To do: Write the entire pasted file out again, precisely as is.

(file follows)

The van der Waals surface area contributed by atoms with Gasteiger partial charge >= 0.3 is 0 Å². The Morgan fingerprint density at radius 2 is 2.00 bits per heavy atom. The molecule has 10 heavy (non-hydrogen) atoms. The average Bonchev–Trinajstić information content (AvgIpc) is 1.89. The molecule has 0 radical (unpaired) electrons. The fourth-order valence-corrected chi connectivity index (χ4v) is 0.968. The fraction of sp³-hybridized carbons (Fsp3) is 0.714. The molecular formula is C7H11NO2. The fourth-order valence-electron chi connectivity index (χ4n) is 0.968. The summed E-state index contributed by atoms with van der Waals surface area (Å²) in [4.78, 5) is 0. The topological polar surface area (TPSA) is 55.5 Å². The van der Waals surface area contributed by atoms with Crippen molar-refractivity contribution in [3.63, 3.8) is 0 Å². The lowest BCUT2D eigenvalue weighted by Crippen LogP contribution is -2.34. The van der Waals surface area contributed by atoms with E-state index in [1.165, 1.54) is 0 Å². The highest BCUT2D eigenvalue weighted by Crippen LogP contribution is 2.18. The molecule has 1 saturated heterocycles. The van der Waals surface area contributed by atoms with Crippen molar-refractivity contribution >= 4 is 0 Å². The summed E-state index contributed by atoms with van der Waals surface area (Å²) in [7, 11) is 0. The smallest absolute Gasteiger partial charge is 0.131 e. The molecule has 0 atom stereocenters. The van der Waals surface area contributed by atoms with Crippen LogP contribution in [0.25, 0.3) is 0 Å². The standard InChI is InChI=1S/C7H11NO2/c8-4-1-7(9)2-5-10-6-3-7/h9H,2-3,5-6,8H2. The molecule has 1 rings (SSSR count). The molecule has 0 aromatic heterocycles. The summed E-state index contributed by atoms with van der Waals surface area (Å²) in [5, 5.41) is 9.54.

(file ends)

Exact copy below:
The van der Waals surface area contributed by atoms with Gasteiger partial charge >= 0.3 is 0 Å². The Morgan fingerprint density at radius 2 is 2.00 bits per heavy atom. The molecule has 10 heavy (non-hydrogen) atoms. The average Bonchev–Trinajstić information content (AvgIpc) is 1.89. The molecule has 0 radical (unpaired) electrons. The fourth-order valence-corrected chi connectivity index (χ4v) is 0.968. The fraction of sp³-hybridized carbons (Fsp3) is 0.714. The molecular formula is C7H11NO2. The fourth-order valence-electron chi connectivity index (χ4n) is 0.968. The summed E-state index contributed by atoms with van der Waals surface area (Å²) in [4.78, 5) is 0. The topological polar surface area (TPSA) is 55.5 Å². The van der Waals surface area contributed by atoms with Crippen molar-refractivity contribution in [3.63, 3.8) is 0 Å². The lowest BCUT2D eigenvalue weighted by Crippen LogP contribution is -2.34. The van der Waals surface area contributed by atoms with E-state index in [1.165, 1.54) is 0 Å². The highest BCUT2D eigenvalue weighted by Crippen LogP contribution is 2.18. The molecule has 1 saturated heterocycles. The van der Waals surface area contributed by atoms with Crippen molar-refractivity contribution >= 4 is 0 Å². The summed E-state index contributed by atoms with van der Waals surface area (Å²) in [7, 11) is 0. The smallest absolute Gasteiger partial charge is 0.131 e. The molecule has 0 atom stereocenters. The van der Waals surface area contributed by atoms with Crippen LogP contribution in [0.25, 0.3) is 0 Å². The standard InChI is InChI=1S/C7H11NO2/c8-4-1-7(9)2-5-10-6-3-7/h9H,2-3,5-6,8H2. The molecule has 1 rings (SSSR count). The molecule has 0 aromatic heterocycles. The summed E-state index contributed by atoms with van der Waals surface area (Å²) in [5, 5.41) is 9.54.